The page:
The financial system does have a useful social function to perform, and that is to make the real economy operate more efficiently. Some human institution has to collect a nation’s savings and put them at the disposal of those who have productive ways to use them. Risks arise in the everyday business of economic life, and some human institution has to transfer them to those who are most willing to bear them. When it goes much beyond that, the financial system is likely to cause more trouble than it averts. I find it hard to believe, and I suspect that Judge Posner shares my disbelief, that our overgrown, largely unregulated financial sector was actually fully engaged in improving the allocation of real economic resources. It was using modern financial technology to create fresh risks, to borrow more money, and to gamble it away.

Posner writes:

As far as I know, no one has a clear sense of the social value of our deregulated financial industry, with its free-wheeling banks and hedge funds and private equity funds and all the rest.

That is already a hint that he thinks its social value is limited. As Posner sees it, talk about greed and foolhardiness is comforting but not useful. Greed and foolhardiness were not invented just recently. The problem is rather that Panglossian ideas about “free markets” encouraged, on one hand, lax regulation, or no regulation, of a potentially unstable financial apparatus and, on the other, the elaboration of compensation mechanisms that positively encouraged risk-taking and short-term opportunism. When the environment was right, as it eventually would be, the disaster hit.

Afterword

Please share your comments by posting below.  Per the FM site’s Comment Policy, please make them brief (250 words max), civil, and relevant to this post.  Or email me at fabmaximus at hotmail dot com (note the spam-protected spelling).

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To read other articles about these things, see the FM reference page on the right side menu bar.  Of esp interest these days:

Some posts about economic history:

  1. A warning from Professor Niall Ferguson, 5 January 2008
  2. The greatness of John Maynard Keynes, our only guide in this crisis, 4 December 2008
  3. About the state of economic science, and advice from a famous economist, 8 December 2008
  4. Words of wisdom about the global recession, from the greatest economist of our era, 29 December 2008
  5. Some thoughts about the economy of mid-21st century America, 12 January 2009
  6. Locked into the bailout state, 4 March 2009
  7. Economic theory as a guiding light for government action in this crisis, 10 March 2009
  8. Fetters of the mind blind us so that we cannot see a solution to this crisis, 1 April 2009
  9. Napoleon’s advice to President Obama about the financial crisis, 29 April 2009

15 thoughts on “A famous conservative explains the current financial crisis

  1. This is an excellent article. I also commend to your attention: “The Death of Kings,” Nick Paumgarten, Annals of Finance, The New Yorker, 18 May 2009 — Subscription only. Excerpt:

    This thing we’re in doesn’t yet have a name. It’s variously called, in placeholder shorthand, the global financial meltdown, the financial crisis, the credit crisis, the recession, the great recession, the disaster, the panic, or the bust. It long ago metastasized beyond the subprime mess, which was merely a catalyst — the first whiff, the last straw. A text-friendly acronym, ITE, for “in this economy,” has started to get around, in sales pitches and head count meetings, but it doesn’t do the work.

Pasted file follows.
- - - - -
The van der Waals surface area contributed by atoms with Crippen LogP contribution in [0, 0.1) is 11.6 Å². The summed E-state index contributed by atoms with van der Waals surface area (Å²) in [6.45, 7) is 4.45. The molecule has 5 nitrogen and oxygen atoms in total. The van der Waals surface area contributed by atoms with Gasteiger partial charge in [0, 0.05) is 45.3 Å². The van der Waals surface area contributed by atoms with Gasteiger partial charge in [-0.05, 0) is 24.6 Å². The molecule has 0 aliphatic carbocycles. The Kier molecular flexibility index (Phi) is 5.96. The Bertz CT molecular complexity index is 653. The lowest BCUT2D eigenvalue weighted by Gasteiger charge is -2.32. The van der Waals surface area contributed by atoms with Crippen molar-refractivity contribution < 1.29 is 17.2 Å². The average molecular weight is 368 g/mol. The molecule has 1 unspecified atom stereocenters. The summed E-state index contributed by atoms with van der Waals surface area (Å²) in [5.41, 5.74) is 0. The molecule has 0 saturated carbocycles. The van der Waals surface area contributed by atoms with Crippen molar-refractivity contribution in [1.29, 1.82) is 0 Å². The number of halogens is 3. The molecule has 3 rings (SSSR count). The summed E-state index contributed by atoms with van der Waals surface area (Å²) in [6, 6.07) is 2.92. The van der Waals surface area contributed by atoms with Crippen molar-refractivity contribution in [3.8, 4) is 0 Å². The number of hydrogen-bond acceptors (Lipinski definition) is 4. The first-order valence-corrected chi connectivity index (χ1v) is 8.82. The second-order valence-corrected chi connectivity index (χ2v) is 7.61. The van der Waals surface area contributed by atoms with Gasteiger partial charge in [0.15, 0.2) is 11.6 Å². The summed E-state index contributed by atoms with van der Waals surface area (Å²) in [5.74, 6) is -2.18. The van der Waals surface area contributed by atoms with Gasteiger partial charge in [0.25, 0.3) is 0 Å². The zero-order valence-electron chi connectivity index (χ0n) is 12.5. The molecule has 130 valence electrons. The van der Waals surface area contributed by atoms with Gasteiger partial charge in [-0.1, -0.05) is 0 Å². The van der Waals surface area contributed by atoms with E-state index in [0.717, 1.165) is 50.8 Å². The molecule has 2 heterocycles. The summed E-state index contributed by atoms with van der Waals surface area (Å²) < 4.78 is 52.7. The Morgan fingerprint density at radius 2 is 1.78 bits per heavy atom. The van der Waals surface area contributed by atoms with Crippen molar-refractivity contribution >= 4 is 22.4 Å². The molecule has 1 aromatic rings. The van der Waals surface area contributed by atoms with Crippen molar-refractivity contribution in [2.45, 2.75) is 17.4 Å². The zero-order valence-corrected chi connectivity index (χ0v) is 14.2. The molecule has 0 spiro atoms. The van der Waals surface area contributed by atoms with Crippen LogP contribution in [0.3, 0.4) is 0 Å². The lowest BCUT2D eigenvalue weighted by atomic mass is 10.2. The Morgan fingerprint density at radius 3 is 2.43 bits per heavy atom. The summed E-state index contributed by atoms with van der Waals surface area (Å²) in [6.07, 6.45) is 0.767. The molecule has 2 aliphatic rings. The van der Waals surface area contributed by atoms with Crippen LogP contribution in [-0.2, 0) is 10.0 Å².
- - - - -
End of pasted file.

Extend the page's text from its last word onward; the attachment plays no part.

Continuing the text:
This thing is enormous and all-pervading, evolving and ongoing, history-altering yet in many respects banal. It is a persistent state, like the weather, or a chronic illness. In some circles — financial professionals in Manhattan, regulators in Washington, central bankers in Europe, or the owners of cash-strapped businesses, to say nothing of the millions of people who have been laid off or whose houses have been foreclosed on — this thing is, in its various incarnations, pretty much the only subject of conversation. The loss of a job, a home, a college fund, or one’s dignity is both a symptom of the collective disaster and a contributor to its deepening. People assess their own exposure first and then, gradually, the implications for their friends, their town, the social fabric, and, in the darker hours, the fate of the American experiment.

    In a way, the financial crisis is like a plague or war, except that the pestilence and carnage are metaphorical. Some have compared it to Hurricane Katrina, but Katrina occurred suddenly, and then all was aftermath. In this case, it’s as though the levees failed anew every day. We stay on the porch, carrying on with our card game, in water up to our necks. War…fails as an analogy, too; there is no enemy to shoot at, and the destruction is so gruesome that it is hard to mistake wartime for normalcy. An economic meltdown can camouflage itself in the commonplace. It is more like radiation. It’s everywhere, but you can’t see or smell it….

  2. The free-market ideologues are generally keeping their heads down these days; it’s clear to all what led to the present financial collapse. How much of the new consensus will be realized in actual regulations, and how they will be enforced, remains to be seen. Though the President today spoke of requiring CDS and other derivatives to be publically traded in the future, the political class, and the executive branch, seem still to be in the thrall of the big banks — or unable to think outside the paradigm of mild government interference with capital’s necessary freedom to do whatever it wants.

    If the past, and the progressive era in particular, is any guide, government will end up doing about what the banks need in order to survive and stay competitive. The banks or their spokespeople will certainly be in the closed-door sessions that write the legislation.